On the other side of the coin, readjusting our perspective frees us from the shackles of apathy and despair. The realization that we are made “in the image and likeness of God”, endowed with the abilities to transcend our limitations, will put the lie to the idea that we must acquiesce to existing states of sickness, poverty, injustice, and oppression of all kinds. Study and application of the laws of mind demonstrate that we need not want for any good thing, helping to dissolve the false belief that opportunity is limited or cornered, which all too often leads to cutthroat competition, justifies underhanded business tactics, and creates a cultural atmosphere of distrust. This, along with knowledge of our essential unity – biologically and spiritually – as children of “One God and Father of all”, should inspire us to advocate and champion the rights of others alongside our own.
The false dichotomy which has risen in New Thought/metaphysical circles between whether individual empowerment or social justice is the sole means of transcending evil is needlessly divisive. As Mitch Horowitz has chronicled on this blog leading New Thought luminaries of the early 20th century, such as The Science of Getting Rich author Wallace Wattles (who ran for political office as a – gasp – Socialist) and Nautilus magazine publisher Elizabeth Towne, both taught and lived the two principles without contradiction; while progressive activists like Marcus Garvey and Elizabeth Cady Stanton freely drew on tenants of mind metaphysics in their respective quests to spearhead personal and political liberation.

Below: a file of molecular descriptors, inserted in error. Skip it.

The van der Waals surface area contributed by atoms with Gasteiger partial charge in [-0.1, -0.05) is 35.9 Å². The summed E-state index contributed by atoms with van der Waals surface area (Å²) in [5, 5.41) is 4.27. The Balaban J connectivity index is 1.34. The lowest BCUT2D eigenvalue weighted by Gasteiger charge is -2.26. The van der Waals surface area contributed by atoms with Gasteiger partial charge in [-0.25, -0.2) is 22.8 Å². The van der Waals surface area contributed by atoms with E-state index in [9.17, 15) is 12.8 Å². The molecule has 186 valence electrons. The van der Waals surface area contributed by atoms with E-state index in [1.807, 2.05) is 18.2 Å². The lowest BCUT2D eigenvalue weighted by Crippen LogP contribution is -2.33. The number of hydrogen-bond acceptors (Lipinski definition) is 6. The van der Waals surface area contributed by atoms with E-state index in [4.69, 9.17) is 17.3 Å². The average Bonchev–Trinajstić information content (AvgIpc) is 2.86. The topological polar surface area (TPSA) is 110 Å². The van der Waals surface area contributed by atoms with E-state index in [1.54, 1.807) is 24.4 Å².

With that said not all New Thoughters/metaphysicians need pick up signs and take to the streets. As St. Paul noted in his First Letter to the Corinthians “There are different kinds of working, but in all of them and in everyone it is the same God at work.” As individual expressions of the Infinite we have been blessed with diverse talents, to be used for our own advancement as well as that of others. Whether we compose symphonies, perform surgeries, write legislation or mow lawns we can carry out our singular capabilities with enthusiasm and render our services in goodwill, knowing that the optimal expression of each constituent part adds to the well–being of the whole. By contributing our unique spark to the flame of truth we do our part to aid in dissipating, slowly but surely, the shadows of ignorance and overcoming evil with good.
Conor MacCormack is a freelance writer covering New Thought and alternative spirituality. He is preparing to begin a course of study to earn ordination as a Religious Science minister. MacCormick has written a book of poetry, Lines of Life and Vision, in addition to producing updated editions of New Thought classics The Science of Getting Rich, As a Man Thinketh, and The Edinburgh Lectures on Mental Science, all available on Amazon. He also works as an editor, providing proofreading and content creation services for authors, entrepreneurs, health care practitioners, and educational organizations. MacCormack lives in New England with his wife.